The key is recovering the energy normally lost while braking. The raw torque required to push more than 3 tons up to highway speed is quickly dissipated as heat by the brakes in bringing the same load to a halt. Up to now, most systems that recapture lost braking energy have relied on some kind of electric drive — using energy from a battery pack to assist while accelerating, then using the motor as a generator to recharge while slowing the vehicle. “The problem is that you change energy forms too many times, losing a little efficiency each time,” says Cliff Carlson, senior specialist of advanced technologies at Ford. “Mechanical energy becomes electrical, then electrical becomes chemical (in the battery). And then you reverse it.”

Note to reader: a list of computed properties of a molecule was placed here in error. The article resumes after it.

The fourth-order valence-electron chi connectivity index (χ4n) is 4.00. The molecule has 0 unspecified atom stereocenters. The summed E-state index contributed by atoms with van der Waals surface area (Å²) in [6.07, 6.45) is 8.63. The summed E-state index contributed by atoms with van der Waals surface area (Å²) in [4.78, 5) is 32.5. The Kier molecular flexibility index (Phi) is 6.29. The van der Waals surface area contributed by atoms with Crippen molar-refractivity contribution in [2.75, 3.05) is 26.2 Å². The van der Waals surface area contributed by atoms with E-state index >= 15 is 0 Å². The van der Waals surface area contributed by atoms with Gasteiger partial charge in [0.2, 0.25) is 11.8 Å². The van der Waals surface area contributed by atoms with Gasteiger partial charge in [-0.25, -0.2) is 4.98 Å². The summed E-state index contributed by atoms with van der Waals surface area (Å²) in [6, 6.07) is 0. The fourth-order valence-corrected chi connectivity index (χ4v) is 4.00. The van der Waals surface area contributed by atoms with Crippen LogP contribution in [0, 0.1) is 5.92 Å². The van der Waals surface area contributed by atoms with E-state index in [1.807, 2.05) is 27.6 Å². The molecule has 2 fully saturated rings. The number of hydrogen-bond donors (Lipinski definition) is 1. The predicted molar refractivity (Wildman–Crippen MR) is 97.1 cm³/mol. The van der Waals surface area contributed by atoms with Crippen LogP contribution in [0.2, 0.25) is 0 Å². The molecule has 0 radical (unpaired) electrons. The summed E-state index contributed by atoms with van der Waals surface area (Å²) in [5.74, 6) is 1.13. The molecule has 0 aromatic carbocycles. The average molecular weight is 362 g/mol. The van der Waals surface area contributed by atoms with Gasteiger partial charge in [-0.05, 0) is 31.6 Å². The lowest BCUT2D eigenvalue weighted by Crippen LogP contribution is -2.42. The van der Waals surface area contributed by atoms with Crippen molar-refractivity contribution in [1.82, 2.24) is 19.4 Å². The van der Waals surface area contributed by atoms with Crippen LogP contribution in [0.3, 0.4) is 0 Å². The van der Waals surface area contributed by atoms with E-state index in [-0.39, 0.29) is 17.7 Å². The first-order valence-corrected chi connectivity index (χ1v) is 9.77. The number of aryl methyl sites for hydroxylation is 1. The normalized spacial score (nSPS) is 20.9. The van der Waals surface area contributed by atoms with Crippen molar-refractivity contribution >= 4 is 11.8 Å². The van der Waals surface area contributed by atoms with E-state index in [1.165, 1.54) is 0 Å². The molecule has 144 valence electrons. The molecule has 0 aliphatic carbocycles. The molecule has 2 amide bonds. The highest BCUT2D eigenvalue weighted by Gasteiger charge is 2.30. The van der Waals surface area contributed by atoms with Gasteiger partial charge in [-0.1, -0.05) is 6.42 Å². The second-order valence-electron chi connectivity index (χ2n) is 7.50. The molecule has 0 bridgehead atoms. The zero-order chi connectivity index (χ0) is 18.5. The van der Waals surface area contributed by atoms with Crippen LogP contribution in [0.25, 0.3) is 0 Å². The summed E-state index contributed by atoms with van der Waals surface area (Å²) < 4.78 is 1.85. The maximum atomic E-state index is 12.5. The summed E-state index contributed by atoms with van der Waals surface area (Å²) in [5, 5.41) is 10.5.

Ford has promised a 25 percent improvement in light-truck fuel efficiency in the next five years, partially as a reaction to pressure from federal regulators. Up to now, the company has directed its efforts toward gas-electric hybrids. In the heavier weight categories, both General Motors and Ford have been working on so-called mild hybrids, which use starter-generators that allow start-stop operation, killing the engine at idle and providing a limited amount of boost during acceleration. Some test results, however, have been casting doubt on the potential of such systems to achieve significant fuel economy.

Carlson points out the alternative Ford is pursuing: Mechanical energy can be stored directly, using a hydraulic accumulator. The accumulator is a high-pressure tank, partially filled with nitrogen. Hydraulic fluid is pumped into the tank, pressurizing the gas above the liquid as the tank fills. The hydraulic pressure can be quickly retrieved as shaft horsepower by running the pump as a hydraulic motor. “You can store lots of energy quickly, which is what you need while braking,” says Carlson. “It’s efficient: As much as 70 percent of the braking energy can be recovered. An electric hybrid is lucky to get 25 percent.”